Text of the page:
Americans apply brakes as gasoline prices soar
Soaring gasoline prices are starting to take a toll on American drivers. People are pumping less into the tank, reversing what had been a steady increase in demand for fuel. For five consecutive weeks, they have bought less gas than they did a year ago.
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Soaring gasoline prices are starting to take a toll on American drivers.
People are pumping less into the tank, reversing what had been a steady increase in demand for fuel. For five consecutive weeks, they have bought less gas than they did a year ago.
The bigger question, economists agree, is what happens if prices continue to increase.
Prices for a gallon of regular unleaded gas are topping $4 at more service stations nationwide, revisiting bleak territory of three years ago, when the average price reached a peak of $4.11 nationally and $4.30 in the Seattle-Bellevue-Everett area on July 17, 2008, according to figures provided by the Oil Price Information Service and AAA, respectively.
Drivers bought about 2.4 million fewer gallons for the week ending April 1, a 3.6 percent drop from last year, according to MasterCard SpendingPulse, which tracks the volume of gas sold at 140,000 service stations nationwide.
The last time Americans cut back so much was in December, when snowstorms forced many people to stay home.
Before the decline, demand had been increasing for two months. Some analysts had expected the trend to continue because the economic recovery was picking up, adding 216,000 jobs in March.
"More people are going to work," said John Gamel, director of gasoline research for MasterCard. "That means more people are driving, and they should be buying more gas."
Instead, about 70 percent of major gas-station chains say sales have slid, according to a March survey by the Oil Price Information Service. More than half reported a drop of at least 3 percent, the sharpest since summer 2008.
People continue to take a hit, even as they conserve.
Gas is 32 percent more expensive than it was in April 2010.
In all, Americans are paying roughly $340 million more per day to fill up than they did a year ago.
Most analysts are sticking to forecasts of a high of $4 a gallon, though some have predicted $5.
Economists are trying to determine the longer-term economic impact if prices remain high.
"Once we cross the $4 threshold, the pain will become more palpable, and it is going to show up more noticeably in the reduction in future consumer spending," said Bernard Baumohl, chief global economist for the Economic Outlook Group.
He predicted "spending on discretionary goods will be diminishing as the price of gasoline keeps moving higher."
He also noted that the government's retail-sales figures for March, a broader measure that also takes into account more sectors and categories, will be released Wednesday.
"I would not be at all surprised that nongasoline purchases are beginning to suffer," Baumohl said.
The rise in gasoline prices began to gain steam after political turmoil surged in the Middle East in February. Commodity prices soared amid heightened concerns over supply disruptions, especially from Libya, even though other producers offered to make up for any shortfall.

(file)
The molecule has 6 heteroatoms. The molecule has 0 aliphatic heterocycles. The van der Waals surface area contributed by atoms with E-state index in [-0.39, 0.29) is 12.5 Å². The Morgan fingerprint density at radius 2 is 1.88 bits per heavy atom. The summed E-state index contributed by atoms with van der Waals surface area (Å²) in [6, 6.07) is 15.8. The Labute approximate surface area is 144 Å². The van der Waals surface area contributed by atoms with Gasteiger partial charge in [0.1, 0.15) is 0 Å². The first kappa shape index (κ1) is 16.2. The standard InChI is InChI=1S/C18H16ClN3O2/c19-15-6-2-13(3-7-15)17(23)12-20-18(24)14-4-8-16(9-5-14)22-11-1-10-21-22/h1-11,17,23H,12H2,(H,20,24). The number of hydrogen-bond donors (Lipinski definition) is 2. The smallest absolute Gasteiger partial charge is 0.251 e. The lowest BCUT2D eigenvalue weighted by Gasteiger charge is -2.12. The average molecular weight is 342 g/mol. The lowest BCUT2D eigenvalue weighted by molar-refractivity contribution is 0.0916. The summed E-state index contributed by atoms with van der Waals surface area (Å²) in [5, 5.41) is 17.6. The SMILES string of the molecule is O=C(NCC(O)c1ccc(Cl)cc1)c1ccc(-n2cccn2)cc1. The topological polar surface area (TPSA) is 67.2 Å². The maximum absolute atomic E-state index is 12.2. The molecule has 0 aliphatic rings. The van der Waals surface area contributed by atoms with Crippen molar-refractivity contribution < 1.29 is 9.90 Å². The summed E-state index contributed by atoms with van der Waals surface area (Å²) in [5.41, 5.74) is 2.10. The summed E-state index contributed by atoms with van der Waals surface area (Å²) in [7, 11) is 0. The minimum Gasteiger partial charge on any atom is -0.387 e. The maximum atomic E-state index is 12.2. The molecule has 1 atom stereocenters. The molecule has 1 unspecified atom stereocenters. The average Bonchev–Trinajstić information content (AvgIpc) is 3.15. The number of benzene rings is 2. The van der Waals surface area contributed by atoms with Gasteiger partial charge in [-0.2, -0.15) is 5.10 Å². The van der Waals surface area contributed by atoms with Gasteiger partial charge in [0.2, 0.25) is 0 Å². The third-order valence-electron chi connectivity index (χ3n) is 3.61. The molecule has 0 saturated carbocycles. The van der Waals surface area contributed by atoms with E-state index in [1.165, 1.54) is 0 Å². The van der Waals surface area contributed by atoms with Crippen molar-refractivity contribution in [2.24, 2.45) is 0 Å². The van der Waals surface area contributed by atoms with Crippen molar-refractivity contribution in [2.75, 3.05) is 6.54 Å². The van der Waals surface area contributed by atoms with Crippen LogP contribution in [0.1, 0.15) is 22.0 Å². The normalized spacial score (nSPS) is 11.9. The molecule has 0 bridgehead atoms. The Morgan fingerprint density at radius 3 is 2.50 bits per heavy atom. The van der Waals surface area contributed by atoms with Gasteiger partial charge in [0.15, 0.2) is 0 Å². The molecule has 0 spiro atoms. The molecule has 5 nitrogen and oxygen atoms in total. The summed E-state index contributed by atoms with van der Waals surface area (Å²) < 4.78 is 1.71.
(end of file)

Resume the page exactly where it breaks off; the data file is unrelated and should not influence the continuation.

"Money has been pouring into all commodities at an incredible pace for the last four months," said Tom Kloza, chief oil analyst with the Oil Price Information Service.
"I think we have hit the tipping point," he said of gasoline prices. "The sweet spot this year for economic growth without damaging demand was probably $3.25 to $3.75."
Some drivers already are hunting for cheaper gas, sometimes with the help of a smartphone app.
Others say they are checking out bus and train schedules, reconsidering mass transportation or trading in SUVs for more fuel-efficient models.
Economists said they expect Americans to make fewer nonessential trips by car, particularly over Memorial Day or for summer vacation, or would consolidate more trips for work with errands.
"People just don't have the elasticity in their budgets," said Robert Sinclair Jr., a spokesman for AAA New York.
Kim Cramer, who works for Radio Flyer in Chicago, has started walking and carpooling more. She also has learned to be choosy, buying gas in suburbs, where she's learned she can save as much as 20 cents a gallon.
"I try to fill up anywhere besides the city," she said.
Americans also appear to be turning to smaller, more fuel-efficient cars.
Sales of the Hyundai Sonata and Elantra soared 55 percent in March. Meanwhile, sales of Chevy's Suburban SUV dropped nearly 24 percent.
The decline is somewhat puzzling because Americans typically curb their driving only as a last resort, after sacrificing other forms of discretionary spending, such as shopping for new clothes or going to movies, concerts and restaurants.
Even if that demand keeps falling, though, it probably won't be enough to force the price down. That's because worldwide demand for crude oil continues to rise.
Global demand for oil is about 87 million barrels per day, matching its peak from 2007. It is expected to grow to more than 88 million barrels a day by year's end, with most of the increase coming from China.
|National gas prices|
|Average for regular, by state:|
|District of Columbia||$3.935|
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